Recently we blogged about exhibitions, and this article is about how easy it is to damage a fledgeling relationship by not empathising, what can be done to empathise, what you can do to recover from it. Or rather, what should not have happened.
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Red Letter Day
I meet a lot of people at exhibitions, and sometimes I am mad enough to take part in the quizzes that have a opt in form at the bottom of them. So, it’s my own fault that I received a letter in the post from somebody who had met me at an exhibition and had intrigued me with their clipboard and quiz. I did open the envelope when I received it, and was not enthused by the brochure.
One month later I find a letter on our communal doormat which had a large red stamp on it, saying “Important Insolvency”. However, it shows a stunning lack of empathy to issue such a mailing. Yes it got my attention, but it then went in the bin because I was a little annoyed that it could have upset a neighbour having a touch time financially .
Service recovery – what is that?
I removed the newsletter from the envelope before I binned it, I didn’t want to receive mailings from them any more. At this point, they asked why I wanted to come off the mailing list? Full marks, this was going to turn itself around and they were about to action a recovery of the situation.
But when I said I found their way of addressing their mail off putting, they lady took it personally. I deal with a lot of departments that are not always staffed with the most amenable people. I find myself having to reassure those in call centres, or those answering phones, that any issue is not with them personally, it’s with their company. So after I have tried to calm her down I sighed “it’s your mailing list that I want to be removed from, not your Christmas card list”. Humour sometimes helps.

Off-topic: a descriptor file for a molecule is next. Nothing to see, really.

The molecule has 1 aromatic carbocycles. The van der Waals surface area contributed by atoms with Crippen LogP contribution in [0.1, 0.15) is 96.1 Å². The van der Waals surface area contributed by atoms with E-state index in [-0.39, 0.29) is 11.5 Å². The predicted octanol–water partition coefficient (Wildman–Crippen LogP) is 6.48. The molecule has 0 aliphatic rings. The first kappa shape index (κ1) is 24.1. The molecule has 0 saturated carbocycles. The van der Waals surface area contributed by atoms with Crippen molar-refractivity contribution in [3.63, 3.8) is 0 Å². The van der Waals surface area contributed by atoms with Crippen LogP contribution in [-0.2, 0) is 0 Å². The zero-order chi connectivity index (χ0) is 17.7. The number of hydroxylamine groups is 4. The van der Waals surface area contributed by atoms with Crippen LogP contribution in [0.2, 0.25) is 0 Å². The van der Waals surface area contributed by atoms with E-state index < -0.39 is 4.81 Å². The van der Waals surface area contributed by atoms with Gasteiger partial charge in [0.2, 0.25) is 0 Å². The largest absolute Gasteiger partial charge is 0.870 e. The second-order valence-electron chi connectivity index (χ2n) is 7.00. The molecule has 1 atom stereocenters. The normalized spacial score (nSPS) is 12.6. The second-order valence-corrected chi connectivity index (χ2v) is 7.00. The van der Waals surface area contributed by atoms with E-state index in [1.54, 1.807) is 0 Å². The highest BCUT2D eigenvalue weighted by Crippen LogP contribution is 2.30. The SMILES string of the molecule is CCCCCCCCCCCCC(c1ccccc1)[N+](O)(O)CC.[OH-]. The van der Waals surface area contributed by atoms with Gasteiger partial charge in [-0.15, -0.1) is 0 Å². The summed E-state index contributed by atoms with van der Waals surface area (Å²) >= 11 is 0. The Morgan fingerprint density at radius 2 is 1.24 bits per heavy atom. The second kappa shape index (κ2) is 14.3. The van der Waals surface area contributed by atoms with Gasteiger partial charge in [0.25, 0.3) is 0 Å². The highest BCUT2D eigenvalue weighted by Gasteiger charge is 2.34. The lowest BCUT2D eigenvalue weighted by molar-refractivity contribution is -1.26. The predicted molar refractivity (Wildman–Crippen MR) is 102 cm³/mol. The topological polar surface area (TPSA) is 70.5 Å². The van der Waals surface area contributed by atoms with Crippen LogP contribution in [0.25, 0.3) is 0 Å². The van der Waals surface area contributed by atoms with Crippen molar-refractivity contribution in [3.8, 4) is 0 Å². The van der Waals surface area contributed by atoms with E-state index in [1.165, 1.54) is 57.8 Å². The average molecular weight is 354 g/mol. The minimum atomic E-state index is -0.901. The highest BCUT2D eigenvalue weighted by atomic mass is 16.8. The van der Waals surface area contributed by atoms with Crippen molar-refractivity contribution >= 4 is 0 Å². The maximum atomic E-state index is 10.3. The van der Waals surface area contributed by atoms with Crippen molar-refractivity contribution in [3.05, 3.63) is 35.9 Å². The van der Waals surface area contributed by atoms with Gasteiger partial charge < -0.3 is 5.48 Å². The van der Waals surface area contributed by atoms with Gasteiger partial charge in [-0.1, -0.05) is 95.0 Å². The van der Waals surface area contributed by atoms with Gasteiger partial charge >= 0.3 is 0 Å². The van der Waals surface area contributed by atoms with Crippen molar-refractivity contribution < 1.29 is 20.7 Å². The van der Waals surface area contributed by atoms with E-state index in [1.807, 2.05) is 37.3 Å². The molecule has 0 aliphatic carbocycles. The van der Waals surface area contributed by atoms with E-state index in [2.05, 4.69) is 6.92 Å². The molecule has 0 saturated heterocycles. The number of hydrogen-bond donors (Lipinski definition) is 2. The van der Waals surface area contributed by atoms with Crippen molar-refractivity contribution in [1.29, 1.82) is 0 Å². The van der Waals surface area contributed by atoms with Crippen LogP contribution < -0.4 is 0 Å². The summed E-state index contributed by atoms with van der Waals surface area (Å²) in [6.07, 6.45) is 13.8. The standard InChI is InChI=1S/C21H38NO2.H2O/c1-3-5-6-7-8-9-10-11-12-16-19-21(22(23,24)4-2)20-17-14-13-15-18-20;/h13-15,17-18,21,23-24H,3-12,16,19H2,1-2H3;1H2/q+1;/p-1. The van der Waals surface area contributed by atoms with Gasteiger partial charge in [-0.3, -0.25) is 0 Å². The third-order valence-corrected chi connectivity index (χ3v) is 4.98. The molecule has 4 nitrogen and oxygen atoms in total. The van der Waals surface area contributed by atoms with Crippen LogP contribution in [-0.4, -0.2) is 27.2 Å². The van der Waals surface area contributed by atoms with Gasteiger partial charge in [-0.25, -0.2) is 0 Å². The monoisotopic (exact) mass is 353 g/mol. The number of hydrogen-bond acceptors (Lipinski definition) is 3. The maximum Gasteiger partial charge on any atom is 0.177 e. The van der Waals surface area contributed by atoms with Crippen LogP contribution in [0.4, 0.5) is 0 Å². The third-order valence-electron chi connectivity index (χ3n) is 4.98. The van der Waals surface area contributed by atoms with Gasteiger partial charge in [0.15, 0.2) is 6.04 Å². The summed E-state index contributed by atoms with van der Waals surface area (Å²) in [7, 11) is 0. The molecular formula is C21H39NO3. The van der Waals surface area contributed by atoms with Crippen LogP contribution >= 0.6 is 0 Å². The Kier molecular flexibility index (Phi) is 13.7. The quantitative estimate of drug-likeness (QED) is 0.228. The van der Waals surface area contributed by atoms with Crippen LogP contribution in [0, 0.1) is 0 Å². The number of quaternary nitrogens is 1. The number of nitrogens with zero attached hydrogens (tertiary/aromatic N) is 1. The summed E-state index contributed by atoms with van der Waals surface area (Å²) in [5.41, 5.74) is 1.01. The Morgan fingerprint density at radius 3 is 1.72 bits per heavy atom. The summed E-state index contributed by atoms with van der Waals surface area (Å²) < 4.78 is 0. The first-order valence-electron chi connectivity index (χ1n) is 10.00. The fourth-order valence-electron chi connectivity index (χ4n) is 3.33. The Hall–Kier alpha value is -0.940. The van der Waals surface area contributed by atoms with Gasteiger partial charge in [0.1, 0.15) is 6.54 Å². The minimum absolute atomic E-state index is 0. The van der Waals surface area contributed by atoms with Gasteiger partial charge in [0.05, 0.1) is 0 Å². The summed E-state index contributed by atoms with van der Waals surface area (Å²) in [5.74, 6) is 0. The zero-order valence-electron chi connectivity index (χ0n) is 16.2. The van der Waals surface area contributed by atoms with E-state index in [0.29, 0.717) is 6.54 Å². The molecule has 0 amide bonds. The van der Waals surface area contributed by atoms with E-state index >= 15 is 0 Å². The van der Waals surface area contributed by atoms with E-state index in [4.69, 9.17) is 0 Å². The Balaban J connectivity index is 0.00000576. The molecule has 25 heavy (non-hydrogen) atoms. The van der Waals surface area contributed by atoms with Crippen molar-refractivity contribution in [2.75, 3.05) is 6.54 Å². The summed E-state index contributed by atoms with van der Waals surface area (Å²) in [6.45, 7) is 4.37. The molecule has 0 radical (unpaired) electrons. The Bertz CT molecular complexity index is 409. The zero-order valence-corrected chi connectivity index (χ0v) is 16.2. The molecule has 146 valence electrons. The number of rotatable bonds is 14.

Not in this case, the conversation took longer than I expected because I was remaining polite and trying to understand why this lady was having such a bad day. But I also have work to do, and people to meet, so conversations have to stop when there is no mutual benefit to continuing.
Why does this happen?
Perhaps this form of marketing is only measured by their positive results? I know Insolvency practitioners that don’t come on so strong. It must be hard enough for people who have financial trouble, without having their noses rubbed in it. So I don’t see the point in continuing the receipt of the newsletters, it didn’t fill me with joy when I saw this headline on an envelope in a communal space.
And that’s before I noticed that it was addressed to me. So if anyone I know hasn’t been paid and is suffering financially I know who to introduce them to, and it will not be those who lack empathy when things don’t go to plan.
Wrap Up: If you are dealing with people in trouble it’s best to assume that they need a bit of TLC. I wouldn’t recommend an Insolvency Practitioner that wasn’t discreet. They actually failed to take me off their list.
Top Tip: If you are concerned about clients not paying you, it is the biggest risk in business after all, do something about it now. If you are considering direct mail, tread carefully. You might put off those who found you engaging in person.